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Hard Bargain Image

Generally favorable reviews - based on 19 Critics What's this?

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Generally favorable reviews- based on 5 Ratings

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  • Summary: The legendary country singer's 21st studio album, featuring many of her original songs.
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  • Record Label: Nonesuch
  • Genre(s): Country, Alt-Country, Pop/Rock, Alternative/Indie Rock, Contemporary Country, Progressive Country
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Score distribution:
  1. Positive: 10 out of 19
  2. Negative: 0 out of 19
  1. Apr 25, 2011
    The 13-track set, produced by Jay Joyce, assures us that she's more than OK, with a still-luminous voice that can make the phone book sound like Puccini.
  2. Apr 26, 2011
    A solidly sung, played and written collection of songs, it is a very fine release that will almost certainly find a welcome reception from her longtime fans.
  3. Apr 29, 2011
    It's a fitting way to round out an album that, remarkably, builds new momentum on an already extraordinary 40-year musical career.
  4. Apr 25, 2011
    She just needs to dig up some big old songs again, as those here aren't consistently up to the standard fans have rightly come to expect.
  5. Apr 28, 2011
    It's an album marinated in sadness, so much so that in places it veers into the maudlin, but Harris's poetic steel usually saves the day.
  6. 60
    Harris' vocal approach to her folk-based songs, ballads or mid-tempo, is infused with the presence of a time-traveler, visiting modern America from a pre-pop-culture place where music is in the air rather than the airwaves.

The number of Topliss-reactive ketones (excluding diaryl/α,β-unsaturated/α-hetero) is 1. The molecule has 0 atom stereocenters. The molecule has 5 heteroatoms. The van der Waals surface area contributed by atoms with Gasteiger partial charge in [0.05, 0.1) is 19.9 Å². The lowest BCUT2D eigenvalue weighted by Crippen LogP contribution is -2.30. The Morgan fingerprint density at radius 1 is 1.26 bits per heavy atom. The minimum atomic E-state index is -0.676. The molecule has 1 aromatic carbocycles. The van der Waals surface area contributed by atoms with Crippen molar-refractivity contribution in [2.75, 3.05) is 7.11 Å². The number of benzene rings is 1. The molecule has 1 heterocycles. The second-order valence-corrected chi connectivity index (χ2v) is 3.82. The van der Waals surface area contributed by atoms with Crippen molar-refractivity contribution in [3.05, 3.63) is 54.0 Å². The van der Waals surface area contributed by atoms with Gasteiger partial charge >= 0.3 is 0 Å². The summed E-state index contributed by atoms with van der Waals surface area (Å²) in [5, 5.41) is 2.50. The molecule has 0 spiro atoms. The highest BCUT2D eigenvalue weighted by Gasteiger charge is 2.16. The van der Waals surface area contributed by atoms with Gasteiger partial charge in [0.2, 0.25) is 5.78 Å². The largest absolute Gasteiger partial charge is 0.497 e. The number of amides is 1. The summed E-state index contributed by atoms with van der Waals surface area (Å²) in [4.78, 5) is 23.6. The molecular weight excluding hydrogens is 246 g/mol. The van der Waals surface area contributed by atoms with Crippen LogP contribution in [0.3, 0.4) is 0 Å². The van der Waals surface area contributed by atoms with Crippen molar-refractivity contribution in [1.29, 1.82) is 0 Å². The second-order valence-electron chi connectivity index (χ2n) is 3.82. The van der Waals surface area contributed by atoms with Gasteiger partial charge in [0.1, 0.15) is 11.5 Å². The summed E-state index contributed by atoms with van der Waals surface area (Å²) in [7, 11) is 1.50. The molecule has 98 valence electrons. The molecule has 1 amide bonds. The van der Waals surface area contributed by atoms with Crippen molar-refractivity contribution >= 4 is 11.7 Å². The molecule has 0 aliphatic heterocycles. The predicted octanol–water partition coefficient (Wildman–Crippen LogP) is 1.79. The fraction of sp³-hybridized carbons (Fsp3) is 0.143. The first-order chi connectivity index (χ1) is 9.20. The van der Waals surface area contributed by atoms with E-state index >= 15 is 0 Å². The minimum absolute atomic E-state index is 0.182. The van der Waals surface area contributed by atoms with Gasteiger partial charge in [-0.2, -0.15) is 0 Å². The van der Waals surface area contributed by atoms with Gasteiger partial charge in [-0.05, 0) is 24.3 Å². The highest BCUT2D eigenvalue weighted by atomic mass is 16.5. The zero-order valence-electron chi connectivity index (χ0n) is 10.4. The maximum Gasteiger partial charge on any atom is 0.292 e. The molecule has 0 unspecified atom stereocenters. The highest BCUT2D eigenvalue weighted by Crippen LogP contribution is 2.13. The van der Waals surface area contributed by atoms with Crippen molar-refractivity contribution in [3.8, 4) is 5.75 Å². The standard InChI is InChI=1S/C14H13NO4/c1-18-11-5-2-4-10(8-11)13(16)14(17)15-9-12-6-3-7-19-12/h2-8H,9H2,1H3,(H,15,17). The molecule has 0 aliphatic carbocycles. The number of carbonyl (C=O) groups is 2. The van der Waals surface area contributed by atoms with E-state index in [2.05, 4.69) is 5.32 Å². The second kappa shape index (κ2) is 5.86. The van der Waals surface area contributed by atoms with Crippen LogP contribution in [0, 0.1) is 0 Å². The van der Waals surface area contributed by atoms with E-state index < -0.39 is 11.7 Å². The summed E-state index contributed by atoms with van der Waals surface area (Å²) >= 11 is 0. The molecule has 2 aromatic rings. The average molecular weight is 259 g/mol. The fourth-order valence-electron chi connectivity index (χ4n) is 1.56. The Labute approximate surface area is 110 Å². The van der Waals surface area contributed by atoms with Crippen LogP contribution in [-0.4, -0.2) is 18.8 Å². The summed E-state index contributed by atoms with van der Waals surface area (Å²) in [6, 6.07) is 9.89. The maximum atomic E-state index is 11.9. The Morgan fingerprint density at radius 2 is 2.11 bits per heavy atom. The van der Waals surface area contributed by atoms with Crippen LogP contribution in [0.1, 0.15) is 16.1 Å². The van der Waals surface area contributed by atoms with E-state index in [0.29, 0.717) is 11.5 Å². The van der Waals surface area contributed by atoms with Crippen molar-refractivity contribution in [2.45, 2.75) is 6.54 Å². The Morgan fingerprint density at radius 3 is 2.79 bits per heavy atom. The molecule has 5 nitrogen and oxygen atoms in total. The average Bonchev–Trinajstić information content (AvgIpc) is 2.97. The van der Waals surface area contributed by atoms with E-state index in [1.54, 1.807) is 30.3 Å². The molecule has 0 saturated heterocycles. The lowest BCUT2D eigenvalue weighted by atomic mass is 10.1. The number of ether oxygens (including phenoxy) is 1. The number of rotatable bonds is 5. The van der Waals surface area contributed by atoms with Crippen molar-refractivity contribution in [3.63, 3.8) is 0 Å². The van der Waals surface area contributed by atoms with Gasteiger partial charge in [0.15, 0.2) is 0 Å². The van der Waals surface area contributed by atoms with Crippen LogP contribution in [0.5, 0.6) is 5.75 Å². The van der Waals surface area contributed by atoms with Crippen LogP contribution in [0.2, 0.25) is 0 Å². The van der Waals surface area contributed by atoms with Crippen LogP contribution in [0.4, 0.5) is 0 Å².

7. Mojo
    May 18, 2011
    Longtime fans might be appeased. Others may find themselves a trifle bored. [May 2011, p.104]

See all 19 Critic Reviews

Score distribution:
  1. Positive: 0 out of 1
  2. Negative: 0 out of 1
  1. Jul 10, 2011
    It's hard to be critical of an artist who maintains a steadfast commitment to her roots, a continued integrity in her field of music, and aIt's hard to be critical of an artist who maintains a steadfast commitment to her roots, a continued integrity in her field of music, and a legacy of extraordinary musical highs, but Emmylou's new album sounds terribly weary. So often her pitch perfect tones have relaxed and soothed, whilst her writing has held an ethereal depth way beyond the majority of her peers. Indeed, "Hard Bargain" opens with a nostalgic trip back to the place where she discovered and honed her skills by celebrating her former cohort and hero, Gram Parsons on the atmospheric ballad "The Road". The melancholy spreads to another recently departed friend, Kate McGarrigle on "Darlin' Kate", but the true highlight of Harris's dark reflections comes on the excellent first person delivered "My Name Is Emmett Till". The song captures the story of a 14 year old black boy who was tortured and later murdered by a posse in Mississippi and later became a catalyst for the civil right movement. For all the passion Harris continues to deploy in her songs, she occasionally drifts into sloppy whimsy and "Big Black Dog" is an example of a poor song slipping through the quality control department and sullying the record. "You're not brown, you're not yellow, Bella, Bella, my big black dog" are the sort of lyrics you'd expect a ten year old to be disappointed with, so why no one picked up that the song simply isn't strong enough to be included is a complete mystery. Another reservation is Jay Joyce's lifeless production effort, which, although polished, lacks an organic earthiness to complement Emmylou's introspective vocals. This effect would have saved "Six White Cadillac's" from sounding like an obligation to fill time. There's probably enough here to keep the fans content, but "Hard Bargain" sees Emmylou Harris settling for some mixed creations, flat productions and tired presentations. http://hackskeptic.com Expand